After my admonition to remember coleslaw and beans in the Corn Dog Bread post I realized something; I had loads of bean recipes here on Foodie With Family, but not one single coleslaw. That was a problem requiring an immediate remedy.
You will note that the word ‘law’ is contained within the word ‘coleslaw’. That is because it is the law that you need to have coleslaw with summer classic meals; corn dogs, barbecued brisket or ribs, grilled chicken, and the like. You can even go to jail if you fail to serve coleslaw with hamburgers*!
*That might not be strictly true, but it should be.
How have I gone so long without sharing my favorite coleslaw recipe with you? I should be strung up by my toes and given fifty lashes with a wet noodle. I am contrite.
This recipe came to me years ago from Val and we’ve been making it religiously ever since. I should have the recipe memorized at this point, but the little cobwebby corners of my brain have been filled with knowledge helpful to tasks like not tripping over shoes in the middle of the floor, remembering to sweep the chair free of Legos before lowering myself into it, making the kids lock the chickens safely in the coop at night, and releasing the parking brake before easing Hannibal* out of the driveway.
*Hannibal is the new-to-us big burgundy passenger van we recently acquired. It’s big, people. Big big. As in crossing the Alps on an elephant big. In fact, one friend pointed out how we would be providing a boost to the economy every time we filled the tank. And her son helpfully mentioned that if I ever got confused after shopping I would have no trouble finding the van since all I had to think was, “Oh! I know! It’s the MASSIVE PURPLE VAN! It’s right THERE!” And I feed this child on occasion. Why I oughta…
As I was saying, I should have this recipe long since memorized. This means that I do not. Thankfully, Val is on my speed dial. I use this speed dial very, very often. In fact, the number assigned to her on my phone is starting to wear off and the phone is less than two months old. My itchy dialing finger may account for the fact that Val dropped her phone into the toilet this week thereby rendering the boys and me incapable of annoying her every fifteen minutes with ridiculous puns and questions like, “Do you remember that one thing we ate that one time at that one place? Do you still have the recipe for it?”
Mercifully, step-maternal guilt kept her from happily taking a breather from our near-constant barrage against her peace; she kept her email window open the whole time. And so, not even five minutes after a panicked email reading something like this:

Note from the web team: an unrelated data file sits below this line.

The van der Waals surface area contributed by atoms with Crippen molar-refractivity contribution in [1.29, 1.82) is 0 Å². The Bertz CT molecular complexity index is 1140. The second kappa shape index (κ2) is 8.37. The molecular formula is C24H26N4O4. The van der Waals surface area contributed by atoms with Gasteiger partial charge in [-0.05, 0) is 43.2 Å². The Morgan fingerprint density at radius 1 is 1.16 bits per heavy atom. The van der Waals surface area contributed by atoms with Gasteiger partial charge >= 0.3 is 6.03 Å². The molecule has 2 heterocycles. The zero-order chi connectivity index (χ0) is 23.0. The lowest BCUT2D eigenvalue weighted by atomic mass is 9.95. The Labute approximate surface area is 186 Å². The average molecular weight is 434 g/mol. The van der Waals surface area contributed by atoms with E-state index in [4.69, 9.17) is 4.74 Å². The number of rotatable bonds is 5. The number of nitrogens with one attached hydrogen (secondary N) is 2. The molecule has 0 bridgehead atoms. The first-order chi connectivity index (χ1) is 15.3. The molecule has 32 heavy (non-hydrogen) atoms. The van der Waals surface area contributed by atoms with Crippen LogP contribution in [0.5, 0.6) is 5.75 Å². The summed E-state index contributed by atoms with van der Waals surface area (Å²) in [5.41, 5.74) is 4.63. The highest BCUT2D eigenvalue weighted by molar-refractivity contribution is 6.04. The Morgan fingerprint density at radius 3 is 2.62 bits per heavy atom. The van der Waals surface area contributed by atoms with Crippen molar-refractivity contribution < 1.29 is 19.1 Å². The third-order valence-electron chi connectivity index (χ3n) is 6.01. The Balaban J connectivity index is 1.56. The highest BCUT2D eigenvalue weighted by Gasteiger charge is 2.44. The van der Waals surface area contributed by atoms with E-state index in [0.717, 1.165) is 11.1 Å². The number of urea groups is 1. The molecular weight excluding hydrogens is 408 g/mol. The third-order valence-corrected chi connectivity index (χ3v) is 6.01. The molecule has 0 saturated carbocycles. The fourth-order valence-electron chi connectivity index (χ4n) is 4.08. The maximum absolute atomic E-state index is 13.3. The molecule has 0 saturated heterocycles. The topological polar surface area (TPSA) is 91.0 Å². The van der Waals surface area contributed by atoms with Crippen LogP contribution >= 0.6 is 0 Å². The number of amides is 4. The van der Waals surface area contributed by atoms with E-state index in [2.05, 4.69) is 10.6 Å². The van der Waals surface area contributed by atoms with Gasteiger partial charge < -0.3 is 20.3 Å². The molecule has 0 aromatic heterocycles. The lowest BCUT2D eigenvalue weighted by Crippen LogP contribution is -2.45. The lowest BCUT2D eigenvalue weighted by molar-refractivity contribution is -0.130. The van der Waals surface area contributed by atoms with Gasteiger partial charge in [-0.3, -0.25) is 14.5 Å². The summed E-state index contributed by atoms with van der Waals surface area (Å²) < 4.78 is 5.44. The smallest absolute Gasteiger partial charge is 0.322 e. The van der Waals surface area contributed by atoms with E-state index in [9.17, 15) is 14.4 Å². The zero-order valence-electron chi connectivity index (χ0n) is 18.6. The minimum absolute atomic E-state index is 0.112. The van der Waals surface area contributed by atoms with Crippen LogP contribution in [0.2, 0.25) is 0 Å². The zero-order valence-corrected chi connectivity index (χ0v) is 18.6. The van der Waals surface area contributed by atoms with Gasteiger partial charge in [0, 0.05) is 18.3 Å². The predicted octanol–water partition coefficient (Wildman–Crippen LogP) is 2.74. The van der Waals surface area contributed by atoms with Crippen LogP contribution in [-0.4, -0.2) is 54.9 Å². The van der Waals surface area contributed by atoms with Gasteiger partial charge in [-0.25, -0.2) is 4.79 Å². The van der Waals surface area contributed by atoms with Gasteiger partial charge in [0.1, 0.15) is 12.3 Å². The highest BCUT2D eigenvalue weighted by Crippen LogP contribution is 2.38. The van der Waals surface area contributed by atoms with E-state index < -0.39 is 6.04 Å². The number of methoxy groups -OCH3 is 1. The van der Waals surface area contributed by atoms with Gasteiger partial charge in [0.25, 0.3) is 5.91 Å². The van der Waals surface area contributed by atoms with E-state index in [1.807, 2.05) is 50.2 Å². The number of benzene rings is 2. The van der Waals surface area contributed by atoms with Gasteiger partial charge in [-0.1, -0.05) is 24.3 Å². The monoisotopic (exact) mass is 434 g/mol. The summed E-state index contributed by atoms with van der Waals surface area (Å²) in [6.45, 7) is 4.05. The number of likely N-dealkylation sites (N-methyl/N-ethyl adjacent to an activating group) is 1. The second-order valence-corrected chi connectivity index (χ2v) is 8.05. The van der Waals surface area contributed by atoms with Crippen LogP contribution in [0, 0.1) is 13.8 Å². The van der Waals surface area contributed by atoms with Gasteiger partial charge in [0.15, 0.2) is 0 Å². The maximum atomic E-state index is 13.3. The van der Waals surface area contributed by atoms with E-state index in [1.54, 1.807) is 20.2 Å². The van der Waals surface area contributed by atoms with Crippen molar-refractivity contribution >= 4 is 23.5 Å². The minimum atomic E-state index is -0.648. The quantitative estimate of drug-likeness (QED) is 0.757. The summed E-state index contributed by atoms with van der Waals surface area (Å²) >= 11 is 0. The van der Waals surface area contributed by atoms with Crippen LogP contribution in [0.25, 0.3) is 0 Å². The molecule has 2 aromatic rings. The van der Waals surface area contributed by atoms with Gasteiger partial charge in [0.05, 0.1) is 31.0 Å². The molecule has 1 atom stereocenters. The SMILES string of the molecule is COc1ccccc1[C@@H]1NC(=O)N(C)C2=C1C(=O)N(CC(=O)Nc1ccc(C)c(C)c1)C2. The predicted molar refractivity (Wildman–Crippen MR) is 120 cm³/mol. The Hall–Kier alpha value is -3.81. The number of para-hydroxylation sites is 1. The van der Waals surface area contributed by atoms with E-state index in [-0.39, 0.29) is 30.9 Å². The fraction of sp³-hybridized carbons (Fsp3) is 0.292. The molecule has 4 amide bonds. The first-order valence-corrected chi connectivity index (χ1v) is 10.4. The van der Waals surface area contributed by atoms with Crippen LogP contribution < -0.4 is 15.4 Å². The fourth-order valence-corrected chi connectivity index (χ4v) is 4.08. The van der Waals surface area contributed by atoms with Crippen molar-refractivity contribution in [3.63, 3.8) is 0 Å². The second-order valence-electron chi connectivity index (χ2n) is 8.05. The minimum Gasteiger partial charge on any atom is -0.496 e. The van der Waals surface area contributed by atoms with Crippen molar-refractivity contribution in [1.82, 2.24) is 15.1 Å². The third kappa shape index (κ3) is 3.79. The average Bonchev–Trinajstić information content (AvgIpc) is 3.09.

“Hey! Remember the cranberry coleslaw you make? Do you still have the recipe? I can’t find mine anywhere!”
Val kindly responded with the necessary ingredient list and equally kindly avoided mentioning that she gives me this recipe once quarterly on average. And once again, she saved my dinner and life was good.
At least you didn’t know what you were missing, because if you’ve been having plain old coleslaw all this time, you are about to be pleasantly surprised. I’m talking about Cranberry Coleslaw. I have to admit, the first time Val made this lo these many years ago I thought maybe she had jumped the shark. The thought of stirring dried cranberries and almonds or sunflower seeds into a creamy coleslaw momentarily fired up my latent inner picky-eating 8 year old. But then I remembered that Val has never -for as long as I have known her- presented me with something to eat that was anything shy of delicious. After the first bite I stuffed my inner picky eater back into the box with a stern warning and a reminder that I’m a grown up now. I was convinced. Cabbage and dried cranberries were meant to be together. Sweet and tart cranberries turned out to be the perfect pairing for peppery and crunchy cabbage. And when it was topped with a tangy, slightly honey-sweetened dressing and almonds or sunflower seeds it absolutely sang. Who knew? Well, I mean aside from Val?
Are you ready for my usual “But wait! There’s more!”? It’s healthy! It’s really, really good for you. Because you replace all but a minute amount of the normal mayonnaise with Greek yogurt this is a coleslaw that you can eat with reckless abandon*. By using Greek yogurt, you preserve all the creaminess you would’ve had with mayonnaise but avoid all the fat and calories. Can I get a “Glory, hallelu!”?
*I know, I know. I say that a lot. But I like eating with reckless abandon, so in all likelihood I’ll keep saying it. Just so’s you know…
You can definitely do worse things than make a double batch. It tastes better and better in the refrigerator. In fact, as I type this, I’m tucking into a bowl of three day old coleslaw and it. is. amazing. So if you were looking for a good coleslaw (or even if you weren’t) to go with your Corn Dog Bread, look no further.
For a printer friendly, photo-free version of this recipe, click here!
Cranberry Coleslaw: Printer Friendly Version
Adapted from Valerie Daly’s recipe
- 1 pound bagged cabbage and carrot coleslaw mix (or 6 cups mixed shredded cabbage and carrots)
- 1/4 cup Greek yogurt
- 3 Tablespoons mayonnaise
- 1 Tablespoon honey
- 1 Tablespoon lemon juice or white wine vinegar
- 1/2 teaspoon Kosher salt
- 1/2 teaspoon freshly ground black pepper
- 1/2 teaspoon celery seed
- 1/4 cup plus 1 Tablespoon dried cranberries
- 2 Tablespoons plus 1 teaspoon shelled sunflower seeds or slivered almonds
Use a whisk to combine yogurt, honey, lemon juice (or vinegar), salt, pepper, and celery seed to make the dressing. Set aside.
Add coleslaw vegetables to a mixing bowl. Toss in 1/4 cup of the cranberries and 2 Tablespoons of the sunflower seeds. Pour the dressing over the slaw and toss to coat completely. Transfer to a serving dish and scatter reserved cranberries and sunflower seeds over the top. Store leftovers, tightly lidded, in the refrigerator for up to 4 days.